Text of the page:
After completing my mechanical engineering at McMaster University, Canada, I decided to take a gap year to explore the world and to find a deeper meaning in life. Besides volunteering at Future Hope Baby Centre and participating in the Fadhili Community Outreach Programs, I also did a little bit of travelling while I was in Kenya.
Being a Lion King fan since I was little, I joined a group of volunteers who were travelling to Hell’s Gate National Park to see the Pride Rock. We left Nairobi and headed to Naivasha, enjoying local Kenyan music in our flashy Matatu equipped with crazy subwoofers. On our way to Naivasha, we took a quick stop to enjoy the amazing view of the Great Rift Valley.
After entering the Hell’s Gate National Park, we could either rent bikes or travel by safari Jeeps to explore the park. Although the biking option included a 15 km ride through sand covered gravel roads full of potholes, majority of my friends and I chose to go with the bikes. Those who chose the safari Jeeps were sheltered from the extreme heat and dirty roads, but biking with zebras, water buffalos and giraffes just a few feet away from the road was an adventure in itself.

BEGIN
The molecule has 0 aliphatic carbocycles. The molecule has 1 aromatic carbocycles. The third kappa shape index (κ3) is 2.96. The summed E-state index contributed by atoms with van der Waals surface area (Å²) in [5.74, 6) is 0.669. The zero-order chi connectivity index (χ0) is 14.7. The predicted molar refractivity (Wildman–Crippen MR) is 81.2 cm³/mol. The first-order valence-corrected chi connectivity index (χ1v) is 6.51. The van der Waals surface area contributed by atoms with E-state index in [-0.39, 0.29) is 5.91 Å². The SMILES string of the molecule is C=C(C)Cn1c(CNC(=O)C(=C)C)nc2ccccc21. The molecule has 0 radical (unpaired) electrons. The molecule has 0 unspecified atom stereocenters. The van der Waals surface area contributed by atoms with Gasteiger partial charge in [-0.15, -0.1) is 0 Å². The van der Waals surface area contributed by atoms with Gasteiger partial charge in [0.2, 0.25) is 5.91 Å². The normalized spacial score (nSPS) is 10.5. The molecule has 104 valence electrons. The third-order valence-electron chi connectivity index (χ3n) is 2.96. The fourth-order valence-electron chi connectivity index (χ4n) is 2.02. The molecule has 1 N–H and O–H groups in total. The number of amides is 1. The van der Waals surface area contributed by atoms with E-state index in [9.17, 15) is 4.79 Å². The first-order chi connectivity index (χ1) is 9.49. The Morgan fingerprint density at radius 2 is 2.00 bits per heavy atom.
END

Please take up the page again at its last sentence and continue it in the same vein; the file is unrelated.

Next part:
After biking for a while, we came across a rock which seemed oddly familiar from a Disney movie. We all pulled over and got down to see the Pride Rock where the Lion King had begun. From that point onwards, the Lion King sound track was stuck in my head for the rest of the day.
We finally reached the Hell’s Gate after an adventures 15 Km bike ride. It turns out that a number of scenes from the movie Laura Craft: Tomb Raider was shot in the very gorge. The hike down through the gorge led us to a natural hot spring and a cave. From there, we hiked for around 45 minutes to reach the highest point of the trek.
At the last stage of our trek we came across a point where around 15-20 baboons were just hanging out in the middle of the hiking trail.